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Do I really need a high school diploma?

watermelontimewatermelontime Registered User Posts: 4 New Member
edited November 2008 in College Admissions
Some college-minded friends of mine have advised me to ask my question here. I'm going into senior year in a different high school in a different state. While I've completed all my graduation requirements at my past school, there's apparently quite a few I have to take to graduate high school. It is possible to fit them into my schedule, but it would take 2.5 periods to do so, and we only have 7 period days! My counselor pretty much doesn't care and the administration was not helpful. Frankly I'd rather not deal with them at all. Is it possible for me to just take the AP classes I want to take and sign up to take the GED? Or should I suck it up and try to get done the graduation requirements? I'm trying to apply to schools ranging from ivy league to second tier privates.
Post edited by watermelontime on

Replies to: Do I really need a high school diploma?

  • nooobnooob Registered User Posts: 2,065 Senior Member
    Well it's up to you, but I think colleges would like a diploma better.

    30 years from now you'll look back and think about how you never got a diploma from highschool, and it'll make you wish you did. (i think lol)
  • watermelontimewatermelontime Registered User Posts: 4 New Member
    I doubt I'd be upset. I'm just concerned that if I get into college, the admissions depts might feel mislead or something by me not graduating and then have my acceptance rescinded... or kick me out after I enroll.
  • bessiebessie Registered User Posts: 1,818 Senior Member
    Get your diploma. Does the school have an ROP or other work program where you can go to school for a short day and then get credit for doing some job you are interested in?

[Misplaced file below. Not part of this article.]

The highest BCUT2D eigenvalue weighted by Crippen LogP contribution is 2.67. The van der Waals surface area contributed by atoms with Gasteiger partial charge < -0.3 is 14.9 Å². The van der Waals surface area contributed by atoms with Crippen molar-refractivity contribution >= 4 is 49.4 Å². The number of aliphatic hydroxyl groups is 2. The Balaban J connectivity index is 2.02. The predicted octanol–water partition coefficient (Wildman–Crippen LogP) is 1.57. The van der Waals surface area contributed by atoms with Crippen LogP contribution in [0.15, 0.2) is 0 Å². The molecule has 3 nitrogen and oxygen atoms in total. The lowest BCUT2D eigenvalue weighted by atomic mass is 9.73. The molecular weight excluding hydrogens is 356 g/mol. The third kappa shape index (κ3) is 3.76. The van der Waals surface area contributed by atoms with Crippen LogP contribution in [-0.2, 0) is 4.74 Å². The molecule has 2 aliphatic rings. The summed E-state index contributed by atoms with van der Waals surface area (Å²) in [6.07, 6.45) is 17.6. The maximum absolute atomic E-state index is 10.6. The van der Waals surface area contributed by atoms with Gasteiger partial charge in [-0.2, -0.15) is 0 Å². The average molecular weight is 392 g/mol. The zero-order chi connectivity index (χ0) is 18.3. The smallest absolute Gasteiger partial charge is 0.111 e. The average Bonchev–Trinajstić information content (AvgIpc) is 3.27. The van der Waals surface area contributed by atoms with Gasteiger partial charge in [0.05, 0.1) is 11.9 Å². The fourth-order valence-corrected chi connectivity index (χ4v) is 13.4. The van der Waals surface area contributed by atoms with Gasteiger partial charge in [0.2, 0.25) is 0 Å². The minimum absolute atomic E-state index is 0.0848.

• watermelontimewatermelontime Registered User Posts: 4 New Member
    No. It's not that I'm short on credits, it's that I'll have to take dumb courses like "history of Montana" and basic computer ed classes along with 2 more semesters of gym. I'd rather take AP Physics, you know.
  • HottYankRemixHottYankRemix Registered User Posts: 105 Junior Member
    Try to see if you could take some community college courses.
  • histrionicshistrionics Registered User Posts: 330 Junior Member
    I would recommend you to graduate high school. I only know of one extreme case of going to college without a high school diploma.
  • lilygraceslilygraces Registered User Posts: 1,195 Senior Member
    It's not like a GED is the worst thing in the world. It's the equivalent of an HS diploma, HOWEVER, colleges see it as slightly less impressive. But really, my advice is to do whatever you feel is best for you. It doesn't seem all that horrible to take the classes that you have to take in order to graduate, and you COULD self-study AP Physics.... But really, do what you feel is best.